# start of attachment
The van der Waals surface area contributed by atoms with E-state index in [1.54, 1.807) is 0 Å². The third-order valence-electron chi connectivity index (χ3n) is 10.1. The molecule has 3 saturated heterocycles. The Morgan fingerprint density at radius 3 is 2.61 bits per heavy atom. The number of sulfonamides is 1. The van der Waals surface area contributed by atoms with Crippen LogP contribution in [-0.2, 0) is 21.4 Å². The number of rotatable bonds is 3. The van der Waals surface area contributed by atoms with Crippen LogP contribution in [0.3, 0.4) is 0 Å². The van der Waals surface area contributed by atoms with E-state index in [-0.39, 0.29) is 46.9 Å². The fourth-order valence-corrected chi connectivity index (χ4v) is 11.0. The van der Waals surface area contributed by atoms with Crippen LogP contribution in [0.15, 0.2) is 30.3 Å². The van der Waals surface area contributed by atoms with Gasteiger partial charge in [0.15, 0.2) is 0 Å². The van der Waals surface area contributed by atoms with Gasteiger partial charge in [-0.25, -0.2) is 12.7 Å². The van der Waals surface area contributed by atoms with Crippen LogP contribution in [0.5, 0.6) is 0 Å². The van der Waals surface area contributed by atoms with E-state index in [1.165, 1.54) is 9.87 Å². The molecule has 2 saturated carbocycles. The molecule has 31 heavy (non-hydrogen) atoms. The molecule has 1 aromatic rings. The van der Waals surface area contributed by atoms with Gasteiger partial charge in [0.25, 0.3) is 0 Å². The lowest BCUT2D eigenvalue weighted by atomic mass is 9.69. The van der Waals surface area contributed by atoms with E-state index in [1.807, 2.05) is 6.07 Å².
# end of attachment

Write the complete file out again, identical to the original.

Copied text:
The van der Waals surface area contributed by atoms with E-state index in [1.54, 1.807) is 0 Å². The third-order valence-electron chi connectivity index (χ3n) is 10.1. The molecule has 3 saturated heterocycles. The Morgan fingerprint density at radius 3 is 2.61 bits per heavy atom. The number of sulfonamides is 1. The van der Waals surface area contributed by atoms with Crippen LogP contribution in [-0.2, 0) is 21.4 Å². The number of rotatable bonds is 3. The van der Waals surface area contributed by atoms with Crippen LogP contribution in [0.3, 0.4) is 0 Å². The van der Waals surface area contributed by atoms with E-state index in [-0.39, 0.29) is 46.9 Å². The fourth-order valence-corrected chi connectivity index (χ4v) is 11.0. The van der Waals surface area contributed by atoms with Crippen LogP contribution in [0.15, 0.2) is 30.3 Å². The van der Waals surface area contributed by atoms with Gasteiger partial charge in [0.15, 0.2) is 0 Å². The van der Waals surface area contributed by atoms with Gasteiger partial charge in [-0.25, -0.2) is 12.7 Å². The van der Waals surface area contributed by atoms with Crippen LogP contribution in [0.5, 0.6) is 0 Å². The van der Waals surface area contributed by atoms with E-state index in [1.165, 1.54) is 9.87 Å². The molecule has 2 saturated carbocycles. The molecule has 31 heavy (non-hydrogen) atoms. The molecule has 1 aromatic rings. The van der Waals surface area contributed by atoms with Gasteiger partial charge in [0.25, 0.3) is 0 Å². The lowest BCUT2D eigenvalue weighted by atomic mass is 9.69. The van der Waals surface area contributed by atoms with E-state index in [1.807, 2.05) is 6.07 Å².